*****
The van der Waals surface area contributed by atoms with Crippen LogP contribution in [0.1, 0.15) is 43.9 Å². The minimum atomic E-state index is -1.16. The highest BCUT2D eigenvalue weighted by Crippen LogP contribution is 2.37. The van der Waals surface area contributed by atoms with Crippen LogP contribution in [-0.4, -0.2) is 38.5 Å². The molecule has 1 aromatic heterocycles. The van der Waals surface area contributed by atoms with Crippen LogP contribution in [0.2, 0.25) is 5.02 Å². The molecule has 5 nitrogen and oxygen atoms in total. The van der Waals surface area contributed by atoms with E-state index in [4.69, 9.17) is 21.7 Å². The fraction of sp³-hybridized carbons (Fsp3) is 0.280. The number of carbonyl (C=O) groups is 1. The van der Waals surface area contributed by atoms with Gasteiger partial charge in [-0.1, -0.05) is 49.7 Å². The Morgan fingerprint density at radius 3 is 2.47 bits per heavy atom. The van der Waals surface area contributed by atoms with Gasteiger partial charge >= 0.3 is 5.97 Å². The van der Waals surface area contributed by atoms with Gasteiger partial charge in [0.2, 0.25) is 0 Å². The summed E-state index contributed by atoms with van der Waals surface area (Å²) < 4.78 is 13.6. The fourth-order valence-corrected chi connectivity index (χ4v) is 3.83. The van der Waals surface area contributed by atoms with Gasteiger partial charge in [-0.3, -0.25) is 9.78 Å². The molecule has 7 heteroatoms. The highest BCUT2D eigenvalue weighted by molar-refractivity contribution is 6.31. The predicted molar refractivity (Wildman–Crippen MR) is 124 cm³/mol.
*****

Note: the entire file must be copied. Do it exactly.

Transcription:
The van der Waals surface area contributed by atoms with Crippen LogP contribution in [0.1, 0.15) is 43.9 Å². The minimum atomic E-state index is -1.16. The highest BCUT2D eigenvalue weighted by Crippen LogP contribution is 2.37. The van der Waals surface area contributed by atoms with Crippen LogP contribution in [-0.4, -0.2) is 38.5 Å². The molecule has 1 aromatic heterocycles. The van der Waals surface area contributed by atoms with Crippen LogP contribution in [0.2, 0.25) is 5.02 Å². The molecule has 5 nitrogen and oxygen atoms in total. The van der Waals surface area contributed by atoms with E-state index in [4.69, 9.17) is 21.7 Å². The fraction of sp³-hybridized carbons (Fsp3) is 0.280. The number of carbonyl (C=O) groups is 1. The van der Waals surface area contributed by atoms with Gasteiger partial charge in [-0.1, -0.05) is 49.7 Å². The Morgan fingerprint density at radius 3 is 2.47 bits per heavy atom. The van der Waals surface area contributed by atoms with Gasteiger partial charge >= 0.3 is 5.97 Å². The van der Waals surface area contributed by atoms with Gasteiger partial charge in [0.2, 0.25) is 0 Å². The summed E-state index contributed by atoms with van der Waals surface area (Å²) < 4.78 is 13.6. The fourth-order valence-corrected chi connectivity index (χ4v) is 3.83. The van der Waals surface area contributed by atoms with Gasteiger partial charge in [-0.3, -0.25) is 9.78 Å². The molecule has 7 heteroatoms. The highest BCUT2D eigenvalue weighted by molar-refractivity contribution is 6.31. The predicted molar refractivity (Wildman–Crippen MR) is 124 cm³/mol.